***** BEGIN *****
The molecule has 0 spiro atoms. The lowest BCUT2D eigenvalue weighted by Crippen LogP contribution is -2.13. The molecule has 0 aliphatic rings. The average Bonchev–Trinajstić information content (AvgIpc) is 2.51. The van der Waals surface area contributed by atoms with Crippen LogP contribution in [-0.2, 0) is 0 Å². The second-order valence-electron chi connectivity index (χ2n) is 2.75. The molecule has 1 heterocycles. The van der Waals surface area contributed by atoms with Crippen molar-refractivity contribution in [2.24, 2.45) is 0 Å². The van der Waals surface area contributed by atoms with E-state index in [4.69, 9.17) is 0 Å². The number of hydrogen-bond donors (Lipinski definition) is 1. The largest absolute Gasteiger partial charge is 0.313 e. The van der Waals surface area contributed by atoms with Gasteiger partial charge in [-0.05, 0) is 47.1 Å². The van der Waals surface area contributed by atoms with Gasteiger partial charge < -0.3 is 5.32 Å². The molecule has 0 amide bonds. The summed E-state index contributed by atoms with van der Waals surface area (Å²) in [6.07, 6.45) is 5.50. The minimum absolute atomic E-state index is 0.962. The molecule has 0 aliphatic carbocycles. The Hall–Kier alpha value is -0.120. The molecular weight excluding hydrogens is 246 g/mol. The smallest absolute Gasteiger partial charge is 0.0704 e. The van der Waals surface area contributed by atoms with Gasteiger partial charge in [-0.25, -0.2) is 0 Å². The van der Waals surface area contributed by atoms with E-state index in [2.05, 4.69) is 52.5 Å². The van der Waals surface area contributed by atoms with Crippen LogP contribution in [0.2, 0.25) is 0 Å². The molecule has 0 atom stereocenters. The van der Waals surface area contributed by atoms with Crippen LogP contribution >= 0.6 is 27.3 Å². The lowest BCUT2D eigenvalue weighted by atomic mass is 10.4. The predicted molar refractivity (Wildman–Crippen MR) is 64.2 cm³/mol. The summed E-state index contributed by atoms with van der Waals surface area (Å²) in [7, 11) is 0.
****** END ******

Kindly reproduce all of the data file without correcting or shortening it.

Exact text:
The molecule has 0 spiro atoms. The lowest BCUT2D eigenvalue weighted by Crippen LogP contribution is -2.13. The molecule has 0 aliphatic rings. The average Bonchev–Trinajstić information content (AvgIpc) is 2.51. The van der Waals surface area contributed by atoms with Crippen LogP contribution in [-0.2, 0) is 0 Å². The second-order valence-electron chi connectivity index (χ2n) is 2.75. The molecule has 1 heterocycles. The van der Waals surface area contributed by atoms with Crippen molar-refractivity contribution in [2.24, 2.45) is 0 Å². The van der Waals surface area contributed by atoms with E-state index in [4.69, 9.17) is 0 Å². The number of hydrogen-bond donors (Lipinski definition) is 1. The largest absolute Gasteiger partial charge is 0.313 e. The van der Waals surface area contributed by atoms with Gasteiger partial charge in [-0.05, 0) is 47.1 Å². The van der Waals surface area contributed by atoms with Gasteiger partial charge < -0.3 is 5.32 Å². The molecule has 0 amide bonds. The summed E-state index contributed by atoms with van der Waals surface area (Å²) in [6.07, 6.45) is 5.50. The minimum absolute atomic E-state index is 0.962. The molecule has 0 aliphatic carbocycles. The Hall–Kier alpha value is -0.120. The molecular weight excluding hydrogens is 246 g/mol. The smallest absolute Gasteiger partial charge is 0.0704 e. The van der Waals surface area contributed by atoms with Gasteiger partial charge in [-0.25, -0.2) is 0 Å². The van der Waals surface area contributed by atoms with E-state index in [2.05, 4.69) is 52.5 Å². The van der Waals surface area contributed by atoms with Crippen LogP contribution in [0.2, 0.25) is 0 Å². The molecule has 0 atom stereocenters. The van der Waals surface area contributed by atoms with Crippen LogP contribution >= 0.6 is 27.3 Å². The lowest BCUT2D eigenvalue weighted by atomic mass is 10.4. The predicted molar refractivity (Wildman–Crippen MR) is 64.2 cm³/mol. The summed E-state index contributed by atoms with van der Waals surface area (Å²) in [7, 11) is 0.